President Chen's intentions were not well received in the United States. Washington has full diplomatic relations with the mainland Chinese government and not with Taiwan. But it has always given military aid to Taiwan and has long called on both Beijing and Taipei to solve their differences peacefully.
In December, President Bush made his reservations about the planned Taiwanese referendum known, at a White House meeting with visiting Chinese Prime Minister Wen Jiabao. He said neither country should try to change the nature of the relationship that has separated them since 1949. “We oppose any unilateral decision by either China or Taiwan to change the status quo,” said President Bush. “And the comments and actions made by the leader of Taiwan indicate that he may be willing to make decisions unilaterally to change the status quo, which we oppose.”
Speaking through an interpreter, after the meeting with President Bush, Prime Minister Wen accused the Taiwanese government of using the referendum to serve its separatist policies. “The Chinese government respects the desire of people in Taiwan for democracy. But we must point out that the attempts of Taiwan authorities, headed by Chen Shui-bian are only using democracy as an excuse and the attempt to resort to a defensive referendum to split Taiwan away from China. Such separatist activities are what the Chinese side can absolutely not accept.”
Analyst David Brown says President Chen had to soften the language of the referendum in the face of criticism from China and the United States. “There was a lot of different wording being discussed after he announced his intention to have a referendum,” he said. “And some of that language was rather hostile towards [the mainland]: "Do you think [the mainland] is threatening Taiwan with its missiles?" He softened up that question a little bit and made it one more of: "Do you think that in response to [the mainland's] deployment of these missiles, Taiwan should invest more in its own missile defense.”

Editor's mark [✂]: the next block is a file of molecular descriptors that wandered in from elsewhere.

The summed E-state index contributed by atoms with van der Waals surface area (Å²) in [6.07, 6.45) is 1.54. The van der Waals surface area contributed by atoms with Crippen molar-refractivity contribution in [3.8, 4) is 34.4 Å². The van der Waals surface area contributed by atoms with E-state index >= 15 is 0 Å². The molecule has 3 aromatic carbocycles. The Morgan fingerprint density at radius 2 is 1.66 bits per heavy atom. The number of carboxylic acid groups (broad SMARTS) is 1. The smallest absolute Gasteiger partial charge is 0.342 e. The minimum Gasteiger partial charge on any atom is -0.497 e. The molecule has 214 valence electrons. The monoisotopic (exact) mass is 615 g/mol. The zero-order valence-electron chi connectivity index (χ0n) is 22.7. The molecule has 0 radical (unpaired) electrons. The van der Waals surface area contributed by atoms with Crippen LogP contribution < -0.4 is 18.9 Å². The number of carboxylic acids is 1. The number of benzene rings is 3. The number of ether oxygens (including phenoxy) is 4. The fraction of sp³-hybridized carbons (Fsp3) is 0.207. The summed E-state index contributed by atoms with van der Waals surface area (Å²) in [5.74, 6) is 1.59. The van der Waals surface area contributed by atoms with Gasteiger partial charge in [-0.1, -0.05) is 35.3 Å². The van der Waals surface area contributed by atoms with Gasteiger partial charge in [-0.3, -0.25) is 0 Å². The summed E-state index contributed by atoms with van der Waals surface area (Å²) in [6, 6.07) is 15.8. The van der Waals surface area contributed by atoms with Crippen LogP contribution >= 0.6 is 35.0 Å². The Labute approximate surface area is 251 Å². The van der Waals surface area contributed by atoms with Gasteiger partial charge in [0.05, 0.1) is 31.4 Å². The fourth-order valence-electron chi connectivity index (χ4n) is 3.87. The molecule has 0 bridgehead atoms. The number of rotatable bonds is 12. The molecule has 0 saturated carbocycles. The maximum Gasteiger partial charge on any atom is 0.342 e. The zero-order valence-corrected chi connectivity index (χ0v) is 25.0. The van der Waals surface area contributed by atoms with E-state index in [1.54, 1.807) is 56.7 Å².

John Tkcacik is a China scholar at the Washington-based Heritage Foundation. The former U.S. diplomat says the Bush Administration has placed undue importance on ties with China, even though Beijing, in his opinion, has not helped the United States combat terrorism and may have assisted Iran in developing a nuclear weapons program. “President Chen certainly took President Bush's concerns to heart, even before he came up with the wording of a referendum. He did not bend to China's pressures. The persons who bended to China's pressures, of course, were those in the U.S. Administration.”
Mr. Takcik argues that the United States allowed China to bully Taiwan into softening the language of the referendum in order to preserve ties between Washington and Beijing.
Law student Jeoyuh Lin thinks that, by and large, most Taiwanese are happy with the status quo in relations with China a situation that allows Taiwan to enjoy its own democratic institutions and capitalist economy while not declaring formal independence from the mainland.
While not saying who he would like to see win the election, Jeoyuh Lin suggests he is not satisfied with President Chen's leadership over the past four years. “As far the policies that Chen has pursued, he is not addressing the real needs of Taiwan. For one, Taiwan is under an economic recession and people are more concerned [with] these economic problems rather than the political situation. And I do think that Chen is rousing up the issue so he can get re-elected.”
Professor David Brown of Johns Hopkins University says President Chen's base consists of about one third of Taiwan's voters, who genuinely want independence from China. He notes that another third are resolutely opposed to it. And, he says, this month's election will hinge on swing voters, who hope that the island republic and the mainland will solve their differences peacefully, over time.